Already, even at the current rate, debt-to-GDP ratio is already slated to be north of the 55% threshold that is necessitating a legislative approval discussed in the parliament now. If there is indeed a need for further forceful fiscal action, either due to domestic lockdown or another massive global slowdown, the resultant uptick in debt supply might well necessitate more active involvement by the central bank.
It is perhaps that very spirit of scenario-planning that prompted the governor’s comment in terms of highlighting the potential ‘expansion’ and ‘extension’ of its toolkits. To us, again in the spirit of thinking of different scenarios rather than hashing out the baseline expectation, it is not inconceivable for BNM to start joining its peers such as Bank Indonesia and, more recently, Bangko Sentral ng Pilipinas, in actively purchasing government debts at a time when increased government bond supply might not be met with increased market demand, even if so far, the MGS market appears to be well-bid by market players.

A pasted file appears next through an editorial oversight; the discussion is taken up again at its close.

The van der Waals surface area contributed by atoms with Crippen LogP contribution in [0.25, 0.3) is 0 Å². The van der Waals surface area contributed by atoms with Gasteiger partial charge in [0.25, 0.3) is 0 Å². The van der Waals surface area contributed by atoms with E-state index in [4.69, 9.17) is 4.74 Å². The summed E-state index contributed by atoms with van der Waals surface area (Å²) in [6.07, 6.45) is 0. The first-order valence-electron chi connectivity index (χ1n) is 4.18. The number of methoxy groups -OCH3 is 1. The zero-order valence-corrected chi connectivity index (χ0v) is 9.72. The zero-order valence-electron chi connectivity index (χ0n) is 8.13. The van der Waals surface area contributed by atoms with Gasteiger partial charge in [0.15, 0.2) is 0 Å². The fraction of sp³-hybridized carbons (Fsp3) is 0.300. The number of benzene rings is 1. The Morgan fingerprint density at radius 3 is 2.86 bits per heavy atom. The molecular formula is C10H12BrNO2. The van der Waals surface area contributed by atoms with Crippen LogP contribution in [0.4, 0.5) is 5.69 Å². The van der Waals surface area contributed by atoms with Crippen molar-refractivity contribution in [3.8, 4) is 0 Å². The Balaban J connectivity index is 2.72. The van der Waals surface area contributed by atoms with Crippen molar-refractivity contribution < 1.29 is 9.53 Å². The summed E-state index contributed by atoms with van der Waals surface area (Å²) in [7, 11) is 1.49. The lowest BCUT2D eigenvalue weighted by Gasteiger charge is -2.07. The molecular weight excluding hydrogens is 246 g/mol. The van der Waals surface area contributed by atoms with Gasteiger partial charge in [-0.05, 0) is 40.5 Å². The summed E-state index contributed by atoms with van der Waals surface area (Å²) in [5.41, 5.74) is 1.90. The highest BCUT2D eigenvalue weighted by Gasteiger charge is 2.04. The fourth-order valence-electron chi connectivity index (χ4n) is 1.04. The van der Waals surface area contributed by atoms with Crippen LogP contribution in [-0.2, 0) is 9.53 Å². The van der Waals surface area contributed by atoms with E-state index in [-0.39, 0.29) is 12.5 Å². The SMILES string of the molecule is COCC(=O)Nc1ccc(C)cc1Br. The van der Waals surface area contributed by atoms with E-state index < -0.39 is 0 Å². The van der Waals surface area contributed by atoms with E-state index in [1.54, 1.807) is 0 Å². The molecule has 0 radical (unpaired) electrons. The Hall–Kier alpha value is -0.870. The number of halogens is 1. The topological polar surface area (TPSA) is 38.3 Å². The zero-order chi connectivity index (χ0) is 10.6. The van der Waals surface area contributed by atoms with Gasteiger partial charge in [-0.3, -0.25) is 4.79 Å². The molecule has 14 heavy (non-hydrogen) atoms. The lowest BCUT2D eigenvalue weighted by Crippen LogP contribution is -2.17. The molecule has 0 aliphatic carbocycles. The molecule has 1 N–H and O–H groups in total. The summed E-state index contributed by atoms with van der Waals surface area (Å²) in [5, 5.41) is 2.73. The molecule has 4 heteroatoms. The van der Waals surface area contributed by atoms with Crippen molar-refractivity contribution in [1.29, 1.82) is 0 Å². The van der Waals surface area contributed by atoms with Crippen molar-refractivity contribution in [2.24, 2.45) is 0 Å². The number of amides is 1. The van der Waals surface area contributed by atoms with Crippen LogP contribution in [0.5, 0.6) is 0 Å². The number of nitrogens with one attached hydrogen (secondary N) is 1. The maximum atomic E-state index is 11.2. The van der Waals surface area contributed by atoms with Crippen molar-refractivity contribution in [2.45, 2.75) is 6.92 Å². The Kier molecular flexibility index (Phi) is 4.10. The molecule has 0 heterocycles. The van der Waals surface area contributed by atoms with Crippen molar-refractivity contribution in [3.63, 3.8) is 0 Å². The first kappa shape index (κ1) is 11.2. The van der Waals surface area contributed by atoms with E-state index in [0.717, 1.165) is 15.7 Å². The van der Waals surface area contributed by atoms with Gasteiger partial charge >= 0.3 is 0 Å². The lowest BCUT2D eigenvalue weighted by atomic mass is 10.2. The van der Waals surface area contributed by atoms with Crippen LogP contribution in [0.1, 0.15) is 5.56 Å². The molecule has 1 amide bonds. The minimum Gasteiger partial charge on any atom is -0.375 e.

While outright sovereign debt purchase by BNM outside of the usual monetary policy operations is, again, not within our current baseline expectation, the presence of a multitude of potential bugbears on the global front at a time when virus resurgence is an evident danger in many countries, perhaps we should remember the adage of never say never.
Written by: Wellian Wiranto, Economist, Global Treasury – Research & Strategy, OCBC Bank